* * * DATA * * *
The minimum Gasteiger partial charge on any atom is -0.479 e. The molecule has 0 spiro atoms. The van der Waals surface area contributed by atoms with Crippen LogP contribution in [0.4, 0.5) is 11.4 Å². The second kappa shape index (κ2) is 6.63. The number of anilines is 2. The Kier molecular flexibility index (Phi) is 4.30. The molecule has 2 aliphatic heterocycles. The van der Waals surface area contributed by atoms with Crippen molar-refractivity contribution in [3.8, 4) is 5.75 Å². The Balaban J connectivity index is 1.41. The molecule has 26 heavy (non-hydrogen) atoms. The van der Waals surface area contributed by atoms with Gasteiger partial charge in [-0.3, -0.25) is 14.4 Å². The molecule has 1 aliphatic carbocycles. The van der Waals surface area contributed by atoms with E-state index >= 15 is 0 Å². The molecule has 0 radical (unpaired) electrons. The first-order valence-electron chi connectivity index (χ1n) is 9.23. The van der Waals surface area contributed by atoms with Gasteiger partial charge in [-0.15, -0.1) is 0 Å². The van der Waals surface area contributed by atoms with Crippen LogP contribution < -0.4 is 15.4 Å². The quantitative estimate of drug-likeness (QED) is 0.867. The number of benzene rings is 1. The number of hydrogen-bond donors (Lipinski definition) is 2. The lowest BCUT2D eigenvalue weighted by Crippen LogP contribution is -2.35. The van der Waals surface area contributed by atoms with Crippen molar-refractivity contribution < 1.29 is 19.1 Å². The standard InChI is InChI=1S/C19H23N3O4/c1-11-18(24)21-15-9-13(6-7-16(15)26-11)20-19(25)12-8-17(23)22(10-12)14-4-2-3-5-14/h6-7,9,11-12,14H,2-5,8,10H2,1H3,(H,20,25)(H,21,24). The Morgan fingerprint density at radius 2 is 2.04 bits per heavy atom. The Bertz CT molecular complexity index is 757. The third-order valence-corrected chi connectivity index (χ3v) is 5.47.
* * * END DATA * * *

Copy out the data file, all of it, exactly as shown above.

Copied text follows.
The minimum Gasteiger partial charge on any atom is -0.479 e. The molecule has 0 spiro atoms. The van der Waals surface area contributed by atoms with Crippen LogP contribution in [0.4, 0.5) is 11.4 Å². The second kappa shape index (κ2) is 6.63. The number of anilines is 2. The Kier molecular flexibility index (Phi) is 4.30. The molecule has 2 aliphatic heterocycles. The van der Waals surface area contributed by atoms with Crippen molar-refractivity contribution in [3.8, 4) is 5.75 Å². The Balaban J connectivity index is 1.41. The molecule has 26 heavy (non-hydrogen) atoms. The van der Waals surface area contributed by atoms with Gasteiger partial charge in [-0.3, -0.25) is 14.4 Å². The molecule has 1 aliphatic carbocycles. The van der Waals surface area contributed by atoms with E-state index >= 15 is 0 Å². The molecule has 0 radical (unpaired) electrons. The first-order valence-electron chi connectivity index (χ1n) is 9.23. The van der Waals surface area contributed by atoms with Gasteiger partial charge in [-0.15, -0.1) is 0 Å². The van der Waals surface area contributed by atoms with Crippen LogP contribution < -0.4 is 15.4 Å². The quantitative estimate of drug-likeness (QED) is 0.867. The number of benzene rings is 1. The number of hydrogen-bond donors (Lipinski definition) is 2. The lowest BCUT2D eigenvalue weighted by Crippen LogP contribution is -2.35. The van der Waals surface area contributed by atoms with Crippen molar-refractivity contribution < 1.29 is 19.1 Å². The standard InChI is InChI=1S/C19H23N3O4/c1-11-18(24)21-15-9-13(6-7-16(15)26-11)20-19(25)12-8-17(23)22(10-12)14-4-2-3-5-14/h6-7,9,11-12,14H,2-5,8,10H2,1H3,(H,20,25)(H,21,24). The Morgan fingerprint density at radius 2 is 2.04 bits per heavy atom. The Bertz CT molecular complexity index is 757. The third-order valence-corrected chi connectivity index (χ3v) is 5.47.